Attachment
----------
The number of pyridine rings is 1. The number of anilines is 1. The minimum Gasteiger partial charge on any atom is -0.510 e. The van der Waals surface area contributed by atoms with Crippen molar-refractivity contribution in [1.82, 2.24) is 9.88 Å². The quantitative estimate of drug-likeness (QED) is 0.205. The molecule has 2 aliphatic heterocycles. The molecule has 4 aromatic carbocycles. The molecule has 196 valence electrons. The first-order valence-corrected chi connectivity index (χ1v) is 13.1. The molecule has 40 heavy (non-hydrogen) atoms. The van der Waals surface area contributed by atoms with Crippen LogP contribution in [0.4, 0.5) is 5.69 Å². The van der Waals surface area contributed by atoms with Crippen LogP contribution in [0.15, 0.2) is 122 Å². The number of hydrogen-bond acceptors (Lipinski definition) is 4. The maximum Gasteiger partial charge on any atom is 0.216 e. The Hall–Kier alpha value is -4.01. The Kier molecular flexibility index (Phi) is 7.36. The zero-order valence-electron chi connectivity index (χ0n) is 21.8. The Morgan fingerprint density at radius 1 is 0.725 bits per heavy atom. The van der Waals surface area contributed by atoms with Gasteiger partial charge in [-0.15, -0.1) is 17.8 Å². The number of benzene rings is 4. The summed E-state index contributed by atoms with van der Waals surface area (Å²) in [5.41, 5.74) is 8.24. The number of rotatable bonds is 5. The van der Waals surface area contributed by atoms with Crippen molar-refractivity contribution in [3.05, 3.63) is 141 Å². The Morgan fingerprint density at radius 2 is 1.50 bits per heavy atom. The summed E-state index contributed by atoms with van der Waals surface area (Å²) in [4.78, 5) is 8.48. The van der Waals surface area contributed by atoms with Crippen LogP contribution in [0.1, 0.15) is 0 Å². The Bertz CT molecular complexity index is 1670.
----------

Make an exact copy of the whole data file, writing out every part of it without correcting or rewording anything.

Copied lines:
The number of pyridine rings is 1. The number of anilines is 1. The minimum Gasteiger partial charge on any atom is -0.510 e. The van der Waals surface area contributed by atoms with Crippen molar-refractivity contribution in [1.82, 2.24) is 9.88 Å². The quantitative estimate of drug-likeness (QED) is 0.205. The molecule has 2 aliphatic heterocycles. The molecule has 4 aromatic carbocycles. The molecule has 196 valence electrons. The first-order valence-corrected chi connectivity index (χ1v) is 13.1. The molecule has 40 heavy (non-hydrogen) atoms. The van der Waals surface area contributed by atoms with Crippen LogP contribution in [0.4, 0.5) is 5.69 Å². The van der Waals surface area contributed by atoms with Crippen LogP contribution in [0.15, 0.2) is 122 Å². The number of hydrogen-bond acceptors (Lipinski definition) is 4. The maximum Gasteiger partial charge on any atom is 0.216 e. The Hall–Kier alpha value is -4.01. The Kier molecular flexibility index (Phi) is 7.36. The zero-order valence-electron chi connectivity index (χ0n) is 21.8. The Morgan fingerprint density at radius 1 is 0.725 bits per heavy atom. The van der Waals surface area contributed by atoms with Gasteiger partial charge in [-0.15, -0.1) is 17.8 Å². The number of benzene rings is 4. The summed E-state index contributed by atoms with van der Waals surface area (Å²) in [5.41, 5.74) is 8.24. The number of rotatable bonds is 5. The van der Waals surface area contributed by atoms with Crippen molar-refractivity contribution in [3.05, 3.63) is 141 Å². The Morgan fingerprint density at radius 2 is 1.50 bits per heavy atom. The summed E-state index contributed by atoms with van der Waals surface area (Å²) in [4.78, 5) is 8.48. The van der Waals surface area contributed by atoms with Crippen LogP contribution in [0.1, 0.15) is 0 Å². The Bertz CT molecular complexity index is 1670.